Title: The Devil In The Corner
Author: Patricia Elliott
Publisher: Hachette Children's Books
Publication Date: March 6th, 2014
Genre: Fantasy, Young Adult, Gothic, Romance
Rating: Three Stars
Summary: Penniless, and escaping
the horrors of life as a governess to brutal households, Maud seeks
refuge with the cousin-by-marriage she never knew. But Juliana quashes
Maud's emerging friendships with the staff and locals - especially John,
the artist commissioned to restore the sinister Doom in the local
church. John, however, is smitten with Maud and makes every effort to
Maud, isolated and thwarted at every turn, continues to
take the laudanum which was her only solace in London. Soon she becomes
dependent on the drug - so is this the cause of her fresh anxieties? Or
is someone - or something - plotting her demise?
Is the devil in the corner of the Doom a reality, or a figment of her imagination?
A dark, gothic feeling book,
Devil in the Corner tells the story of Maud, a girl down on her luck
and on the verge of being on the streets. Desperate and barely eking out
a living, she is relieved beyond words when a letter comes from a
cousin of hers, offering her a palce to stay and the prospect of having a
home and someday, an estate.
Almost immediately she is plagued
by the haunting feeling that something is wrong, though. Is she being
followed? What are the intentions of those around her? And all the while
she fights against the dreams that plague her, nightmares of her
I can find no fault with the writing style, which drew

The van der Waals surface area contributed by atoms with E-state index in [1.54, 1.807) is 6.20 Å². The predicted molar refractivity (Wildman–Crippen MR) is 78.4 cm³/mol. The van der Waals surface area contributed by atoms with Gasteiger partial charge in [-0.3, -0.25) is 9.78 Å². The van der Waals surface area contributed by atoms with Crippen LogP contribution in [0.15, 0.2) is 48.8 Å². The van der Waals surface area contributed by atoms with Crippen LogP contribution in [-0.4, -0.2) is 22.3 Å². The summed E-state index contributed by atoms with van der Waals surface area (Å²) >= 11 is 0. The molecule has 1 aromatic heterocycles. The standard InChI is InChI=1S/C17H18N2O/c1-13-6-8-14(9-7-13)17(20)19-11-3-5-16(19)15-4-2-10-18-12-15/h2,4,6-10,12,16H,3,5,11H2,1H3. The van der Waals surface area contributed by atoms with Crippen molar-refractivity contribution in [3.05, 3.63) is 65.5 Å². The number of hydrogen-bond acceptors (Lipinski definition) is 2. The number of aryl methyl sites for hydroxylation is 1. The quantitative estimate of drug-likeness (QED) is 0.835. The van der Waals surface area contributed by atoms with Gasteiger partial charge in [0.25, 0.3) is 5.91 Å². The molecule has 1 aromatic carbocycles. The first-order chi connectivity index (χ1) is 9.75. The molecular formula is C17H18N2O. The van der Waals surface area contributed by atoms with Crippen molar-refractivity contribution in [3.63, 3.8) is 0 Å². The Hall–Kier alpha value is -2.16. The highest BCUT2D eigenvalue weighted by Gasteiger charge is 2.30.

me in and made me curious about the setting - I can practically picture
the moldering old house, and Maud's attempts to make her cousin Julianna
as comfortable as possible. The alternating point of view between the
main character and John gave insight as to the situation from the
outside, too, which was interesting in the context of the overall
mystery - it leads you on, making you wonder just what is happening, who
is innocent and who is guilty in the madness of all the events.
biggest thing this book suffers from is that it's a bit overlong. More
than once I felt that it was plodding along, and that lead me to skim
some bits... Which is a shame when you're dealing with a book that's
touching on death, romance, jealousy and madness! It felt as though
certain ideas were repeated several times, and overall the book would
have benefited from some more editing to whittle it into a tighter,
faster moving plot.
Fans of dark, dreamy sorts of books should
check this out, but I'd say that people looking for a true mystery
should give it a pass, as the ending isn't as clear cut as even I would
Disclosure: I received a copy of this book through Netgalley in return for an honest review.